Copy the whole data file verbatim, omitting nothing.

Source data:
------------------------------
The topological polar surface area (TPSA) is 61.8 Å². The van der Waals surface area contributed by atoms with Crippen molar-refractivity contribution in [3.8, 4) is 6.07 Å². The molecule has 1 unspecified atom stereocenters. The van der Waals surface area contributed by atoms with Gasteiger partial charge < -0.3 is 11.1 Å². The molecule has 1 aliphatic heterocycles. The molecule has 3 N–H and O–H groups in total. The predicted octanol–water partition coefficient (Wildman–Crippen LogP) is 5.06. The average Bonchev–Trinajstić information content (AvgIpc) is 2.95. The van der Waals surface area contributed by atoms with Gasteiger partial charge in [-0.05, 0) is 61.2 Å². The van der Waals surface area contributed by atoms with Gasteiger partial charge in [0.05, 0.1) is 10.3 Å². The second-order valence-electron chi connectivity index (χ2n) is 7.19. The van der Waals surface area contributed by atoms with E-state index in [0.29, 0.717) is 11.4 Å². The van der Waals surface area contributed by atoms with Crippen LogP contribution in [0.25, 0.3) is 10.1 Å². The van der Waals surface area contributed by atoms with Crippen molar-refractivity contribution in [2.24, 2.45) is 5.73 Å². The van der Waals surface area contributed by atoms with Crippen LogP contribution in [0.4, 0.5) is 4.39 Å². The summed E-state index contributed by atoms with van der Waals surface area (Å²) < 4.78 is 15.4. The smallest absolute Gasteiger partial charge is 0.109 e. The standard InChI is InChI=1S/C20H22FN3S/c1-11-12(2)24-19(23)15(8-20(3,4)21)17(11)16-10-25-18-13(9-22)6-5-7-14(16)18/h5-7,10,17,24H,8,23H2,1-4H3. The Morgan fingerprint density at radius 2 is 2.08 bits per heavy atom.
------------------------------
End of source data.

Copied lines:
The topological polar surface area (TPSA) is 61.8 Å². The van der Waals surface area contributed by atoms with Crippen molar-refractivity contribution in [3.8, 4) is 6.07 Å². The molecule has 1 unspecified atom stereocenters. The van der Waals surface area contributed by atoms with Gasteiger partial charge < -0.3 is 11.1 Å². The molecule has 1 aliphatic heterocycles. The molecule has 3 N–H and O–H groups in total. The predicted octanol–water partition coefficient (Wildman–Crippen LogP) is 5.06. The average Bonchev–Trinajstić information content (AvgIpc) is 2.95. The van der Waals surface area contributed by atoms with Gasteiger partial charge in [-0.05, 0) is 61.2 Å². The van der Waals surface area contributed by atoms with Gasteiger partial charge in [0.05, 0.1) is 10.3 Å². The second-order valence-electron chi connectivity index (χ2n) is 7.19. The van der Waals surface area contributed by atoms with E-state index in [0.29, 0.717) is 11.4 Å². The van der Waals surface area contributed by atoms with Crippen LogP contribution in [0.25, 0.3) is 10.1 Å². The van der Waals surface area contributed by atoms with Crippen molar-refractivity contribution in [2.24, 2.45) is 5.73 Å². The van der Waals surface area contributed by atoms with Crippen LogP contribution in [0.4, 0.5) is 4.39 Å². The summed E-state index contributed by atoms with van der Waals surface area (Å²) < 4.78 is 15.4. The smallest absolute Gasteiger partial charge is 0.109 e. The standard InChI is InChI=1S/C20H22FN3S/c1-11-12(2)24-19(23)15(8-20(3,4)21)17(11)16-10-25-18-13(9-22)6-5-7-14(16)18/h5-7,10,17,24H,8,23H2,1-4H3. The Morgan fingerprint density at radius 2 is 2.08 bits per heavy atom.